Collaborating in the time of Coronavirus: Equator’s Changes for the Better
Running a business during a pandemic is a task fraught with challenges – no matter the size of your business or longevity.
We’ve all had to make adjustments to where, when and how we get work done. And Equator is no exception. The changes we’ve made have been significant – from our use of technology to team organization to our communication.
Like many other businesses, we’re now at a crossroads. There’s a little bit of light at the pandemic tunnel, and this requires us to examine the adjustments we’ve made, determining how the changes we’ve put in place have affected our business overall, and asking which of these changes should be carried into our “next normal” or left in our pandemic past.
Here are just three ways Equator has changed…
1 – We’ve refined our global workflow
Creative collaboration is the lifeblood of our business. Effective design teams collaborate on a daily, if not hourly, basis, discussing briefs, talking over consumer trends and behaviors, meeting to chat about strategy, canvassing customer opinions, coming together over design concepts… the list goes on and on.
Figuring out how to continue to collaborate at this level, and to do so without any loss in productivity or creativity due to remote working, was a key priority from day one. This would enable us to deliver the same “under one roof” proposition, even when a majority of our staff was working safely at home.
Rather than slowing down the flow of work within and between our studios, we have sought to accelerate and augment it, for an efficient, globally collaborative workflow.
A positive take-away from the pandemic has been the way we’ve been forced to examine the flow of projects between departments and between our global studios, ultimately leading us to a better understanding of how to maximise speed and use our talent most effectively.
In the process we’ve gleaned insights which have allowed us to streamline our workflow – for example working across time zones so that certain parts of a project are completed early on in the UK or in Australia, before passing the project to US teams (who are just pouring their morning brews) to carry on with the next phase.
Whether it’s planning around time zones, studio specialisms or individual design leadership, we’ve engaged in a close examination of the factors that lead to optimal outcomes so that we can deliver simply the best creative around with the fastest turnaround times – every project, every time.
And by constantly interrogating and improving our processes, Equator works harmoniously as one global entity – no matter whether our teams are back working in the studio or based at home for a bit longer.
2 – We’ve added more tech.
Throughout the lockdowns, and as we plan a full but phased return to working in-studio, we’ve taken an even more robust approach to technology. First, we installed more digital interactive whiteboards within our Equator studios – so that they are present in more of our open plan office spaces and conference rooms.
These whiteboards act as creativity hubs, helping us to share ideas and communicate smoothly on everything from concepts and themes to color and print constraints. Because we collaborate constantly, the digital whiteboard is an ideal tool helping us to record all of our points and discussions automatically.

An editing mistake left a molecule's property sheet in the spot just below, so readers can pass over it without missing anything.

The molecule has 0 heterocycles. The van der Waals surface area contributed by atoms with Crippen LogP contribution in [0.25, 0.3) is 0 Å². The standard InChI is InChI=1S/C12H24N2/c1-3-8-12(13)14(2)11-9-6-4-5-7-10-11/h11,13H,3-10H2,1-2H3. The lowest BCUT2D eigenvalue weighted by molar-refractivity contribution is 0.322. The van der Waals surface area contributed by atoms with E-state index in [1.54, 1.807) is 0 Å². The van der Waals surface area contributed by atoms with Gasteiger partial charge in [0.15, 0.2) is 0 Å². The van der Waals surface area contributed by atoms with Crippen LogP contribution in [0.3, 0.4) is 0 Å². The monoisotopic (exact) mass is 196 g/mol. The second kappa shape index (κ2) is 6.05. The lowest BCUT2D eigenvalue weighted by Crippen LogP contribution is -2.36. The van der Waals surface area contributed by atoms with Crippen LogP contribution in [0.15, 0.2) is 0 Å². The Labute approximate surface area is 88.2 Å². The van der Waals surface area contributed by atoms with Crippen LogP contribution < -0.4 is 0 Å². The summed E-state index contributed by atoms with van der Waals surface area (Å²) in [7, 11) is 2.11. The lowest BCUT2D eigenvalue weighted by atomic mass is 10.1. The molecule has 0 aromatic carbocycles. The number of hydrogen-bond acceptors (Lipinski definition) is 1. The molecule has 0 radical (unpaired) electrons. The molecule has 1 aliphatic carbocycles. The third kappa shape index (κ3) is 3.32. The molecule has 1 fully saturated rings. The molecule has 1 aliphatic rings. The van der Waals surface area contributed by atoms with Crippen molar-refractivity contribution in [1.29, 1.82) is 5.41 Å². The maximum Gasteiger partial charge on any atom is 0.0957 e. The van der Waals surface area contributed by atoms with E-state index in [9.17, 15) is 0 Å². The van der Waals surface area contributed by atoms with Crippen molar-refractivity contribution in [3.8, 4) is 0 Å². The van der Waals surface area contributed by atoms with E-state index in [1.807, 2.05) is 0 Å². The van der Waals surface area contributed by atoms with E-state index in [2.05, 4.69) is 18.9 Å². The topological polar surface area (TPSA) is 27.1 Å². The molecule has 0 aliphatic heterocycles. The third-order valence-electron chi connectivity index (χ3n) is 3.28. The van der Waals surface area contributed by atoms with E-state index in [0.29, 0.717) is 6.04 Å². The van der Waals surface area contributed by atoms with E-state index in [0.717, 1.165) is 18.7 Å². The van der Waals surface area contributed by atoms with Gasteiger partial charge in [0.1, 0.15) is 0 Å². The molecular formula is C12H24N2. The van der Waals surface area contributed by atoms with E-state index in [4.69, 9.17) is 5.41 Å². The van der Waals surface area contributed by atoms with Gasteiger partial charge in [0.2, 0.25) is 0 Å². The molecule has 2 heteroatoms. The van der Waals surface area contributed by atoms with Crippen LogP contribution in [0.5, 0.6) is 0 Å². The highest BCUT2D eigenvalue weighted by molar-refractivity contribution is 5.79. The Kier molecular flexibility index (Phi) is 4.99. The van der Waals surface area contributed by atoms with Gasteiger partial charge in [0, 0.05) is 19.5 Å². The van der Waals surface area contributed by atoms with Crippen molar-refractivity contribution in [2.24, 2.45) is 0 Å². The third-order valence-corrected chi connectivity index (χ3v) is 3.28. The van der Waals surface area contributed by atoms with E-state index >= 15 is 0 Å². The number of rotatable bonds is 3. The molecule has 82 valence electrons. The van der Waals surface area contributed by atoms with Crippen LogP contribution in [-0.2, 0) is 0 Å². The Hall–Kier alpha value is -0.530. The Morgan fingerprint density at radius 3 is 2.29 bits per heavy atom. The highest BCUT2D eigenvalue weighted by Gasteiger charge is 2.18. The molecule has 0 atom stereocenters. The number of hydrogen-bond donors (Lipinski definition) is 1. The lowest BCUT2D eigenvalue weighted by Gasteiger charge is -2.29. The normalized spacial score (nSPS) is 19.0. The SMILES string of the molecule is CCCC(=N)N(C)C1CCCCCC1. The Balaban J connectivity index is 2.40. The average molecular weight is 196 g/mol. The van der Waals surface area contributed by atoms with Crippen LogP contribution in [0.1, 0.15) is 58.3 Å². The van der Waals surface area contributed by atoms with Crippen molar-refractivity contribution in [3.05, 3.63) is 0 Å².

The boards likewise help us to pass on messages without losing any of the nuance or detail we need, so that we can achieve a seamless transition of creative ideas into production on every project.
Additionally, we’ve distributed many more tablets to our designers so that they can instantly share sketches, illustrations and packfront concepts, saving them the time it would normally take to print, scan and pdf.
Because we’ve switched seamlessly from in-person meetings to video conferencing and a remote client approvals process, it means that teams can move swiftly from one step in the design process to the next. Of course, technology will never replace collaboration in creativity, it simply allows us to communicate more easily.
3 – We’re doing more training and keeping an “open door” policy
If there’s one aspect of business the pandemic has highlighted is the need for ongoing communication. That’s why our teams have introduced more training and an “open door” policy, so that onsite leadership responsible for enacting pandemic preparedness and response plans have the tools in place to lead their studios forward.
Experts in workplace behavior have noted that employers should expect a wide variety of reactions from employees as they contemplate a full return to in-office work – with even long-time employees potentially feeling high levels of nervousness and anxiety.
However, experts also note that learning new skills and embedding a strong company culture are made significantly easier by time spent in person amongst fellow team members. To balance these factors, our management teams are committed to making sure every employee has the information they need, and that their questions are answered quickly by management.
At the moment, we’re taking a phased approach to getting our team back in to the studio, and working hard to ensure a safe and comfortable transition to the next normal.
We’re looking forward to the day when our studios return to the bustling centres of design and creativity they’ve been for more than 22 years. But we’re also carrying the insights we’ve discovered over the last 18 months, because these have made us a more agile, responsive and communicative business overall.
Together with our customers, partners and wider stakeholders, we’re looking forward to stepping in to the next normal as One Equator – better and stronger for the challenges we’ve faced.